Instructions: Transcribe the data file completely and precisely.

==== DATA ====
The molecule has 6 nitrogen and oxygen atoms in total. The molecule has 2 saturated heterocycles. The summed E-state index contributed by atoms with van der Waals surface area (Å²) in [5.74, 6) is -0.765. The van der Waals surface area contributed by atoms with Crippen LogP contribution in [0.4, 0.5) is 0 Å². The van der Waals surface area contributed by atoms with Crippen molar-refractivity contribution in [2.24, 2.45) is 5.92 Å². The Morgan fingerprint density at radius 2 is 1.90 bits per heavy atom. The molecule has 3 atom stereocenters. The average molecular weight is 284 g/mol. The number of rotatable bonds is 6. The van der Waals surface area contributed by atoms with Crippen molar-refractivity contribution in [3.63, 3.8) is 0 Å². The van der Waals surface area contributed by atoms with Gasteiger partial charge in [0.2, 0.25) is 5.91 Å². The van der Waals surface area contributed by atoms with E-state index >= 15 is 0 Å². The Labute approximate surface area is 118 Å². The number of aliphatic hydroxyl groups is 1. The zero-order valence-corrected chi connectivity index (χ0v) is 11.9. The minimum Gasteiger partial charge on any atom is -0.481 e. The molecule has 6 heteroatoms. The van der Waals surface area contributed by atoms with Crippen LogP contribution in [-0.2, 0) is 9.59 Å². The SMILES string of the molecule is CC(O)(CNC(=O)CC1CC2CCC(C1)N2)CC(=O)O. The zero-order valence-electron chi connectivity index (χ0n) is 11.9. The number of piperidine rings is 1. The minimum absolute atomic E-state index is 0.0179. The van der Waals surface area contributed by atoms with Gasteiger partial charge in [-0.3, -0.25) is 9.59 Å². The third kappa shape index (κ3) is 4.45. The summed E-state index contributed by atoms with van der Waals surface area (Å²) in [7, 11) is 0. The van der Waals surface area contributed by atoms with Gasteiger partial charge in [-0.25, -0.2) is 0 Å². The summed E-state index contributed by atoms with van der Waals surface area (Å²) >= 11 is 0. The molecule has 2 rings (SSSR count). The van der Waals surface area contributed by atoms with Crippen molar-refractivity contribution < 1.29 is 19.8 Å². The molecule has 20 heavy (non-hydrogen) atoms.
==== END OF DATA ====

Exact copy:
The molecule has 6 nitrogen and oxygen atoms in total. The molecule has 2 saturated heterocycles. The summed E-state index contributed by atoms with van der Waals surface area (Å²) in [5.74, 6) is -0.765. The van der Waals surface area contributed by atoms with Crippen LogP contribution in [0.4, 0.5) is 0 Å². The van der Waals surface area contributed by atoms with Crippen molar-refractivity contribution in [2.24, 2.45) is 5.92 Å². The Morgan fingerprint density at radius 2 is 1.90 bits per heavy atom. The molecule has 3 atom stereocenters. The average molecular weight is 284 g/mol. The number of rotatable bonds is 6. The van der Waals surface area contributed by atoms with Crippen molar-refractivity contribution in [3.63, 3.8) is 0 Å². The van der Waals surface area contributed by atoms with Gasteiger partial charge in [0.2, 0.25) is 5.91 Å². The van der Waals surface area contributed by atoms with E-state index >= 15 is 0 Å². The Labute approximate surface area is 118 Å². The number of aliphatic hydroxyl groups is 1. The zero-order valence-corrected chi connectivity index (χ0v) is 11.9. The minimum Gasteiger partial charge on any atom is -0.481 e. The molecule has 6 heteroatoms. The van der Waals surface area contributed by atoms with Crippen LogP contribution in [-0.2, 0) is 9.59 Å². The SMILES string of the molecule is CC(O)(CNC(=O)CC1CC2CCC(C1)N2)CC(=O)O. The zero-order valence-electron chi connectivity index (χ0n) is 11.9. The number of piperidine rings is 1. The minimum absolute atomic E-state index is 0.0179. The van der Waals surface area contributed by atoms with Gasteiger partial charge in [-0.3, -0.25) is 9.59 Å². The third kappa shape index (κ3) is 4.45. The summed E-state index contributed by atoms with van der Waals surface area (Å²) in [7, 11) is 0. The van der Waals surface area contributed by atoms with Gasteiger partial charge in [-0.25, -0.2) is 0 Å². The summed E-state index contributed by atoms with van der Waals surface area (Å²) >= 11 is 0. The molecule has 2 rings (SSSR count). The van der Waals surface area contributed by atoms with Crippen molar-refractivity contribution < 1.29 is 19.8 Å². The molecule has 20 heavy (non-hydrogen) atoms.